Hamilton: Not the musical, the American Dream
Mark Franke, Indiana Policy Review
I am conflicted. I love history. One of my historical heroes is Alexander Hamilton. I wrote what was the equivalent of my senior thesis as an undergraduate major in economics on Hamilton’s plan to put the new nation on a sound financial footing. Needless to say, I have looked up to Alexander Hamilton my entire adult life.
But, I hate musicals, especially musicals that purport to be on historical topics but turn it all to the dark side by convoluting history to meet the demands of current political correctness. Let alone the fact that I think this kind of music is the stuff of nightmarish thought control that won’t leave your mind when you are lying awake at 2 a.m. cursing the day you ever set foot in a theatre.
Where am I going with this? My wife of 46 years decided to buy two tickets to the musical ‘Hamilton’ when it came to Chicago. Fortunately, since she is my wife of 46 years, she had no delusions about my going with her so she asked a close friend instead. I may be out $400, but I avoided spending the night subject to the tender mercies of the Cook County Sheriff’s Dept. after theatre management dialed 911 to report me for public disruption and general mopery.
My wife liked the musical so much that now she is reading Ron Chernow’s biography of the great man, not because I recommended it, not because he is near the top of the Founding Father pantheon, but because the diabolical author of the play said he based the musical on it.
As I am led to understand, the musical ‘celebrates’ Hamilton’s status as an immigrant who made good against daunting odds and helped make the country great. Liberals have to love that storyline, and they are not wrong in doing so.
What needs to be emphasized, however, is that Hamilton did this by working hard, getting an education, taking advantage of opportunities that arose and having the good fortune of living in a new nation that awarded effort. He did this in spite of his immigrant status, unstable home life, growing up in poverty and lack of social status.
This could not have happened in any other nation back then. Today, the reality is not much improved given the few nations with high economic freedom scores.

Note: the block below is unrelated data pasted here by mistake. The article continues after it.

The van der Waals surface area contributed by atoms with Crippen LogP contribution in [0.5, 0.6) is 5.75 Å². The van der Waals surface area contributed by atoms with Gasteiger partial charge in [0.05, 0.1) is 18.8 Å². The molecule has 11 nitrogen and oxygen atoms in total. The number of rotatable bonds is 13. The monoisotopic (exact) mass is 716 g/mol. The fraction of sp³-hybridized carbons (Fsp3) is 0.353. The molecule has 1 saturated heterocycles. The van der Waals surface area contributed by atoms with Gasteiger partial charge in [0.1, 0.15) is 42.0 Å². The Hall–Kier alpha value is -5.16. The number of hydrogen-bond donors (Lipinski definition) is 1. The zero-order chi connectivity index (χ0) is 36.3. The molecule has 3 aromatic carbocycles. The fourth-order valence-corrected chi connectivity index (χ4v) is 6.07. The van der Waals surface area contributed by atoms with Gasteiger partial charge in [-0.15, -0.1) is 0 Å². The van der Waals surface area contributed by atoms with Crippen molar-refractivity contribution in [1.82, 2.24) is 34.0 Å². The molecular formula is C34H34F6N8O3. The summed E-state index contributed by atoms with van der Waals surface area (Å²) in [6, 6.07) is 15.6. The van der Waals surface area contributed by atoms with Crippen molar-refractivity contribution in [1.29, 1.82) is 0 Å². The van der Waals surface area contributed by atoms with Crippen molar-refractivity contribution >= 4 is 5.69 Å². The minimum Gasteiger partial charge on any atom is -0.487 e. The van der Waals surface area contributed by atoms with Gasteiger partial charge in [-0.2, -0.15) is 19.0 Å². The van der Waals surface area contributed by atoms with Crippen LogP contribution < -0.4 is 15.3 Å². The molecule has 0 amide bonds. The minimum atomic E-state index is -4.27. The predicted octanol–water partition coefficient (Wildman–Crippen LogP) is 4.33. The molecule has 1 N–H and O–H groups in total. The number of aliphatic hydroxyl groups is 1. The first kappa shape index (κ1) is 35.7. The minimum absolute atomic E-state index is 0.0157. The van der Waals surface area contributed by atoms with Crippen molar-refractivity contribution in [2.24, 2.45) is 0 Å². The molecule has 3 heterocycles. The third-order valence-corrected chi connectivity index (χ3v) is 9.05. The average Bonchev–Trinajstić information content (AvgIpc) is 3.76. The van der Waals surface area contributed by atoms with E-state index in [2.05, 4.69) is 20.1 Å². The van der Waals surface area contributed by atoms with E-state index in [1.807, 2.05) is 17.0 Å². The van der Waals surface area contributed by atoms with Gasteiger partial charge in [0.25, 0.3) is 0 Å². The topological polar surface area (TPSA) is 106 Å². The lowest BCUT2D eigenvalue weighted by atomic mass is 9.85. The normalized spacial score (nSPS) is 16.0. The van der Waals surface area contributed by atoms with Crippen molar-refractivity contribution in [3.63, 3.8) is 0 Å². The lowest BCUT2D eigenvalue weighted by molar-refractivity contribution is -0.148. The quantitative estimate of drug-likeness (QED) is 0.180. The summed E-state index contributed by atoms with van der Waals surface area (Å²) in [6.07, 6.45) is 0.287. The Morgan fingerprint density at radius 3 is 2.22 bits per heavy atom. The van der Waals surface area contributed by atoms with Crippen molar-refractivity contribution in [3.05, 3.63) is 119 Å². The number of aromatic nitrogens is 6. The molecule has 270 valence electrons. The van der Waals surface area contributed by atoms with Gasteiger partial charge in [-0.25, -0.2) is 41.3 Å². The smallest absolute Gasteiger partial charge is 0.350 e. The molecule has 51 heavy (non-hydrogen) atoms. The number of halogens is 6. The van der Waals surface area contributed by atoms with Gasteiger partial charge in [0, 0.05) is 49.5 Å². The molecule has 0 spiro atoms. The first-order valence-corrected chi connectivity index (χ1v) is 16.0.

Alexander Hamilton, more than any other of our Founding Fathers, epitomizes the concept we used to call the American Dream. He saw opportunity and, through his own indefatigable drive and God-given abilities, put himself into a position to benefit from it. That gives conservatives something to love about this success story.
Perhaps this is where serious Americans who hold dear what our nation is and what it stands for can come together on the immigration debate. We can and must recover the bully pulpit from the extremists on both sides of the issue. It is our duty to take us back to the ideal of the American Dream that Alexander Hamilton and millions of others made real in their lives, such as my ancestors who settled as German immigrant farmers in Allen County in the 1830s and 1840s. I, we all, owe this to our children and grandchildren.
But back to musicals. A friend from church, when giving the father-of-the-bride speech at his daughter’s wedding reception, said he likes music and he likes movies, but they don’t belong together. I feel the same way about the theatre; enough with the singing, already.
I also feel it incumbent to protect the reputation of one of my heroes. I’m so anal about this that one of my favorite local pubs is called the Hamilton Public House. To my chagrin, I learned it’s not named for the iconic first Secretary of the Treasury, but for the park in Fort Wayne where the city’s professional baseball team, the Kekiongas, played as part to the National Association of Professional Baseball Players, predecessor to today’s National League.
According to local baseball wags, the Kekiongas claim to have played the first professional baseball game in America, but that is a story for another day.
Editor’s note: Mark Franke, an adjunct scholar of the Indiana Policy Review, is formerly an associate vice chancellor at Indiana University-Purdue University Fort Wayne.